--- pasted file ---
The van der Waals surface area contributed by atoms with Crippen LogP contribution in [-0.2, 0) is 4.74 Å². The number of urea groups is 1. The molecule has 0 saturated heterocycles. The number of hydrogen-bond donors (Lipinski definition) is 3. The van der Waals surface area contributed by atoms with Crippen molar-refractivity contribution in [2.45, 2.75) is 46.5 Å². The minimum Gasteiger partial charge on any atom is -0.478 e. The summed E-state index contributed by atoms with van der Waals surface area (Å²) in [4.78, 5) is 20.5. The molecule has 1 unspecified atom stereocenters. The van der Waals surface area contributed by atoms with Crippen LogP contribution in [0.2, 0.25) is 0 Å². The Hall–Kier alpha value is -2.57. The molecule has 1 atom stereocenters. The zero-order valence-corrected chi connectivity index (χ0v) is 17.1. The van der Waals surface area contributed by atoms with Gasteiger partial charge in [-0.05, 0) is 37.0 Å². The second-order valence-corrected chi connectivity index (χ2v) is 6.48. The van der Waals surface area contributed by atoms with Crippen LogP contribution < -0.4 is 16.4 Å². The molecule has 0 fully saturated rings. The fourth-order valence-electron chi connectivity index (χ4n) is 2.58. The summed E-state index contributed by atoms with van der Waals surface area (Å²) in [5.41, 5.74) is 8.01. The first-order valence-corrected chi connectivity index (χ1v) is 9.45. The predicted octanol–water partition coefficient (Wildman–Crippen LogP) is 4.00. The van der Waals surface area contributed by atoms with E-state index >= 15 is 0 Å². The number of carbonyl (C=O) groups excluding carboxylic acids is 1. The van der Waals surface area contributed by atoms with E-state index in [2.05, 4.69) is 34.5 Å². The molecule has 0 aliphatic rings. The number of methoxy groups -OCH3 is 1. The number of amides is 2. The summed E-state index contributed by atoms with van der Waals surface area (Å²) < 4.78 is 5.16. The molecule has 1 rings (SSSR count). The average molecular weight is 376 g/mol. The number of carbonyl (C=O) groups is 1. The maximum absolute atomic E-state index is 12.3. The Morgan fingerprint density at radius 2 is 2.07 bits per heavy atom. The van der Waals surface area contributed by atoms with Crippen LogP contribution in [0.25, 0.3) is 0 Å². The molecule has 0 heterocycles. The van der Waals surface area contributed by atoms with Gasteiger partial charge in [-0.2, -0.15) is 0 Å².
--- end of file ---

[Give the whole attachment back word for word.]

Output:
The van der Waals surface area contributed by atoms with Crippen LogP contribution in [-0.2, 0) is 4.74 Å². The number of urea groups is 1. The molecule has 0 saturated heterocycles. The number of hydrogen-bond donors (Lipinski definition) is 3. The van der Waals surface area contributed by atoms with Crippen molar-refractivity contribution in [2.45, 2.75) is 46.5 Å². The minimum Gasteiger partial charge on any atom is -0.478 e. The summed E-state index contributed by atoms with van der Waals surface area (Å²) in [4.78, 5) is 20.5. The molecule has 1 unspecified atom stereocenters. The van der Waals surface area contributed by atoms with Crippen LogP contribution in [0.2, 0.25) is 0 Å². The Hall–Kier alpha value is -2.57. The molecule has 1 atom stereocenters. The zero-order valence-corrected chi connectivity index (χ0v) is 17.1. The van der Waals surface area contributed by atoms with Gasteiger partial charge in [-0.05, 0) is 37.0 Å². The second-order valence-corrected chi connectivity index (χ2v) is 6.48. The van der Waals surface area contributed by atoms with Crippen LogP contribution < -0.4 is 16.4 Å². The molecule has 0 fully saturated rings. The fourth-order valence-electron chi connectivity index (χ4n) is 2.58. The summed E-state index contributed by atoms with van der Waals surface area (Å²) in [5.41, 5.74) is 8.01. The first-order valence-corrected chi connectivity index (χ1v) is 9.45. The predicted octanol–water partition coefficient (Wildman–Crippen LogP) is 4.00. The van der Waals surface area contributed by atoms with E-state index >= 15 is 0 Å². The number of carbonyl (C=O) groups excluding carboxylic acids is 1. The van der Waals surface area contributed by atoms with E-state index in [2.05, 4.69) is 34.5 Å². The molecule has 0 aliphatic rings. The number of methoxy groups -OCH3 is 1. The number of amides is 2. The summed E-state index contributed by atoms with van der Waals surface area (Å²) < 4.78 is 5.16. The molecule has 1 rings (SSSR count). The average molecular weight is 376 g/mol. The number of carbonyl (C=O) groups is 1. The maximum absolute atomic E-state index is 12.3. The Morgan fingerprint density at radius 2 is 2.07 bits per heavy atom. The van der Waals surface area contributed by atoms with Crippen LogP contribution in [0.25, 0.3) is 0 Å². The molecule has 0 heterocycles. The van der Waals surface area contributed by atoms with Gasteiger partial charge in [-0.2, -0.15) is 0 Å².